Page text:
She was diagnosed with breast cancer when she was 56 and for ten years she wrestled with this disease.  When the doctors removed her breast, plastic surgeons said the reconstruction was impossible because too much tissue had been removed.  She continued to search for a way to reconstruct her breast until she found a physician that would perform the reconstruction pending she cease smoking.  A 41 year habit ended overnight.  What was impossible became possible.  When her breast cancer metastasized to her brain, back, and hips, she took the Tamoxifen; started herself on a macrobiotic diet and earned herself ten more years of life.    When the cancer resurged again, chemotherapy and all known therapies of the time were exhausted; my mom, tired of the many battles knew it was time to concede the war and go home to the Lord. She drew us together and told us she was ready.   Unbeknown to us, all the years she had been fighting the cancer; she had gotten her affairs in order.

It was probably then that I stopped praying for a miracle to save my mom’s life and began praying for God to take her home.  The day my mother died, I found myself torn between losing my mother, my mentor, my friend, versus my relief that her pain and suffering were over and her everlasting life had begun.

Life is a dichotomy.    From the moment we are born we are dying.  As we grow up, grow wiser, we grow older, we grow frailer.  Childbirth is painful, yet beautiful; marriage is a union of kismet souls yet a constant work to happily sustain two separate minds into one joined life.

My mother’s life is an example of the dichotomy of living.  And although I miss her, her footprints has been left not only on my heart, but in my life and those she encountered.    When I find myself questioning life’s turn of events, I think back to how my mother would have handled it and it helps to have her life’s blueprint before me.  My mother led her life with faith in God, with grace, with love, with spirit and with humor!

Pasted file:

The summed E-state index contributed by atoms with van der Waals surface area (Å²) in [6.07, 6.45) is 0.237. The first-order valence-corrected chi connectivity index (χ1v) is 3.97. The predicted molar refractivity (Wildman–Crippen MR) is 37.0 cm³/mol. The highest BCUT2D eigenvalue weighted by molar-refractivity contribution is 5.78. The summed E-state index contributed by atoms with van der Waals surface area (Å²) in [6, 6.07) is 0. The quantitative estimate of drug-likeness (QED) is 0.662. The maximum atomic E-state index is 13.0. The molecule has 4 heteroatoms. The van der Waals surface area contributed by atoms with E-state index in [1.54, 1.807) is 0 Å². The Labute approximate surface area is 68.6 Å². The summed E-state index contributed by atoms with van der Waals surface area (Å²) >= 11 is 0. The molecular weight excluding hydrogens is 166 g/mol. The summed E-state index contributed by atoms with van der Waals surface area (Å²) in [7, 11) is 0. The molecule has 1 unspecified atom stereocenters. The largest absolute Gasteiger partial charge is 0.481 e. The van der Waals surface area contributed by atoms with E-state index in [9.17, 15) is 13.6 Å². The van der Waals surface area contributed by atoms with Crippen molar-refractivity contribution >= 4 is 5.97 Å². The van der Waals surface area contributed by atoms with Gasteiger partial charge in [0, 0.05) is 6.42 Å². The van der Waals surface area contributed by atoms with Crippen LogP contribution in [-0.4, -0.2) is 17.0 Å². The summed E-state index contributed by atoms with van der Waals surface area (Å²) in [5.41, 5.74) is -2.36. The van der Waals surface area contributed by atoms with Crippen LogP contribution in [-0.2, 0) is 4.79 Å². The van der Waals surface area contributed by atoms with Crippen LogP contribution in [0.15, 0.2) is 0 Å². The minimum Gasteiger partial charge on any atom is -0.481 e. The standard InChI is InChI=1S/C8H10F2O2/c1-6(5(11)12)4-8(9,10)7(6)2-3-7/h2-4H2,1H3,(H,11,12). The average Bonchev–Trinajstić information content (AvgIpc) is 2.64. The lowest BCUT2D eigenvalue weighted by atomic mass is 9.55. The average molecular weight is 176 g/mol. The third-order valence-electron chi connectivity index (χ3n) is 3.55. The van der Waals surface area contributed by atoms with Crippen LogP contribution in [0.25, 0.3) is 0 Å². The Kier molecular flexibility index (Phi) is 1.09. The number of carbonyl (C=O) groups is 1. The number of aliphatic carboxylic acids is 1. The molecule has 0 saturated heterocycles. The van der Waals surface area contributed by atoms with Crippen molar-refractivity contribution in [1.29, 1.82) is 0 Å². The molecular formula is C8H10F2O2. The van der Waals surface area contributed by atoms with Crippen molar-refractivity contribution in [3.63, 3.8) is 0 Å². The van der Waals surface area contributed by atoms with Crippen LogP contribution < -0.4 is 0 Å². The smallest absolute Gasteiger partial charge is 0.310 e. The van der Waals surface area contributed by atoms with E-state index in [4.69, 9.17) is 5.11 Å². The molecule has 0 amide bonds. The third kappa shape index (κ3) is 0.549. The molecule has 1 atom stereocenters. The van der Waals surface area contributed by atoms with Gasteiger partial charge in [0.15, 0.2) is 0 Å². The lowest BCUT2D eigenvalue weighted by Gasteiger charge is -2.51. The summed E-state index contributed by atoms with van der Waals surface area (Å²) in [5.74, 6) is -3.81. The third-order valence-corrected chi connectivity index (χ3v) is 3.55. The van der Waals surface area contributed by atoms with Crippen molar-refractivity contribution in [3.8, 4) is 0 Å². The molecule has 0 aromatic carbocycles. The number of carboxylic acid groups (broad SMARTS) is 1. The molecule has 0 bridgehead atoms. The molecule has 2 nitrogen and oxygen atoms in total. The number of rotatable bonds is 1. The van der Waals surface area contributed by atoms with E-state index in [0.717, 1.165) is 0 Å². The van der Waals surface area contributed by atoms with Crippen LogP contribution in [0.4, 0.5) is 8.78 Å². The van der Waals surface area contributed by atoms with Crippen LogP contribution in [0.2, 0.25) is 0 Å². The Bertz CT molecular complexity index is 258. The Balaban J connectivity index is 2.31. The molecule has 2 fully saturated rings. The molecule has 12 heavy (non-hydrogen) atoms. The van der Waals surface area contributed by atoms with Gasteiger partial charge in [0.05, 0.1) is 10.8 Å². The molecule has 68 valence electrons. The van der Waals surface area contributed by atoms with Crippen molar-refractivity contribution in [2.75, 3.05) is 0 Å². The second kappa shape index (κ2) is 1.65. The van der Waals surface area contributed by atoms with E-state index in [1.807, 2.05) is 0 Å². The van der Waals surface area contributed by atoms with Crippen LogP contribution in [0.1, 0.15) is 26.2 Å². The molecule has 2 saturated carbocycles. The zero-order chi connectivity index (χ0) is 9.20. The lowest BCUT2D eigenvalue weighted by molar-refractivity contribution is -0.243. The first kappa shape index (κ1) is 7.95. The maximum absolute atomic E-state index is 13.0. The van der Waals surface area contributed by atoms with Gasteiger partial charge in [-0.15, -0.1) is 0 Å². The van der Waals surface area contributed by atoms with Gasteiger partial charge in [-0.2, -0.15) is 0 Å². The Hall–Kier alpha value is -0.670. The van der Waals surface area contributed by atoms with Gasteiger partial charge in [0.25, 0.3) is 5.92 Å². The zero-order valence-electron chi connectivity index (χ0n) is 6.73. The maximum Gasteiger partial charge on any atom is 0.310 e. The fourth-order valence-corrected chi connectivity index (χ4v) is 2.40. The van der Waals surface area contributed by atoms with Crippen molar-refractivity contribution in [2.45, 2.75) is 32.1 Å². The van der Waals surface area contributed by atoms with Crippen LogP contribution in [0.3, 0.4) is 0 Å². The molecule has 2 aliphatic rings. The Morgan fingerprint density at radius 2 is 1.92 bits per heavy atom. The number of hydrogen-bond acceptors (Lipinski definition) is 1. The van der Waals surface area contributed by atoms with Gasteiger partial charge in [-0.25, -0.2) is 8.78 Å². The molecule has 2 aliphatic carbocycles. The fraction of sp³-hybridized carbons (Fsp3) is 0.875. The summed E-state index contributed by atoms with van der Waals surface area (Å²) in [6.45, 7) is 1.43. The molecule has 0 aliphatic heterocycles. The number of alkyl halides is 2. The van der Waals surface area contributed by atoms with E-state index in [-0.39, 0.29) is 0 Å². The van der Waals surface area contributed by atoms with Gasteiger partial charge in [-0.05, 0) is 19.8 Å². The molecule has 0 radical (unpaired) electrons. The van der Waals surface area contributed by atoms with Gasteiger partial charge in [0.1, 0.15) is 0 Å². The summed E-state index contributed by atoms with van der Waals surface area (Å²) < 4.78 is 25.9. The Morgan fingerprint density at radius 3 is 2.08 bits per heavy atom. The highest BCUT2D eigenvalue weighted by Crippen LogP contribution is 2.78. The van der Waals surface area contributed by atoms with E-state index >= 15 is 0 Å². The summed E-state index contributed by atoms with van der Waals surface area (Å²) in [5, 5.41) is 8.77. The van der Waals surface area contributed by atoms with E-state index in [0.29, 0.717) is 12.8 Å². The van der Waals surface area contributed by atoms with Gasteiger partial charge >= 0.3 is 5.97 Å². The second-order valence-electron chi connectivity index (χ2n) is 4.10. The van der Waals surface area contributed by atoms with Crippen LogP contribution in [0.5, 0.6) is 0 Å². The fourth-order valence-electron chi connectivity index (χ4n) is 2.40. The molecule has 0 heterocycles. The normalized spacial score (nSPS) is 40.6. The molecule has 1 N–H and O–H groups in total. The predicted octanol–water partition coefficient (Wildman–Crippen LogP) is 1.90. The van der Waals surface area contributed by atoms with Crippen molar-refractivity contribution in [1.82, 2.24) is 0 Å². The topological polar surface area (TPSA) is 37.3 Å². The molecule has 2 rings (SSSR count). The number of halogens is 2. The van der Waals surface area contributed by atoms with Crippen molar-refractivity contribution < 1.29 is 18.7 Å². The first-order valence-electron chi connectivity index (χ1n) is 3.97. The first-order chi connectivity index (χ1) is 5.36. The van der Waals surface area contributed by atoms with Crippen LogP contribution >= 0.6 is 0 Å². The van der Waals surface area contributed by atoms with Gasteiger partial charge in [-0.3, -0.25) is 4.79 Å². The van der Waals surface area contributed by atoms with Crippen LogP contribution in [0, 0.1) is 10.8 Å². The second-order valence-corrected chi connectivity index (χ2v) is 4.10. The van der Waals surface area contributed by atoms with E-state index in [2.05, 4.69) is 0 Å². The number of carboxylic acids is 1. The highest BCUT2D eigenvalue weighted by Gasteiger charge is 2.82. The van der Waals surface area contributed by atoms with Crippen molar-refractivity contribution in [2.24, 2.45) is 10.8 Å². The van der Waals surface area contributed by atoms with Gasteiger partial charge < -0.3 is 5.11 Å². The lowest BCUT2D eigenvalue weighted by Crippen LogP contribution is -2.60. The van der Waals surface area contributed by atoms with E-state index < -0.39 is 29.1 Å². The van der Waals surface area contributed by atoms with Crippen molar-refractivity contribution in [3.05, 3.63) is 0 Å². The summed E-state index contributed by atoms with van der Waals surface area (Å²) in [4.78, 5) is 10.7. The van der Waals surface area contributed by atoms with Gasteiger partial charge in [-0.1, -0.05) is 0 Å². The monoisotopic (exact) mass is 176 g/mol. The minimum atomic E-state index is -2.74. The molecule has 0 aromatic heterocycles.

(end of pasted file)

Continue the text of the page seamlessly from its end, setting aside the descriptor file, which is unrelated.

Oh, my mom wasn’t perfect and she could be “like a dog with a bone” if she felt we needed to be doing something she thought was important,  But her example of living blazed a trail worth following.  I am ever so grateful at how she led by example.

May I, like my mother, find life not so much a challenge but an adventure in which my children will remember and use to help them through the dichotomy of life.

It’s been 29 years since I have celebrated Mother’s Day with my mom, and I would love to be able to call my mom, be with her and share in the laughter, the love, the triumphs and the failures that life brings to us all.    If you are blessed with a mother or someone you live like a mother, take a moment to tell her what she means to you.

Mom, Happy Mother’s Day. 

And Happy Mother’s Day to all my faithful readers.  Wishing you a day filled with all those you hold dear.

I thank my God in all my remembrance of you – Philippians 1:3


Thank you for reading my post.  If you have found it encouraging please consider liking, commenting or sharing it.  Feel free to even re-blog – may these words take flight!

I have additional insights I’d love to share with you found in the pages of my debut book: Surviving Medical Mayhem – Laughing When It Hurts.  To order a copy or learn more go to my website at

Blessings for Health & Wellness.



Thank you for reading my post.  If you have found it encouraging please consider liking, commenting or sharing it.  Feel free to even re-blog – may these words take flight!

I have additional insights I’d love to share with you found in the pages of my debut book: Surviving Medical Mayhem – Laughing When It Hurts.  To order a copy or learn more go to my website at

Blessings for Health & Wellness.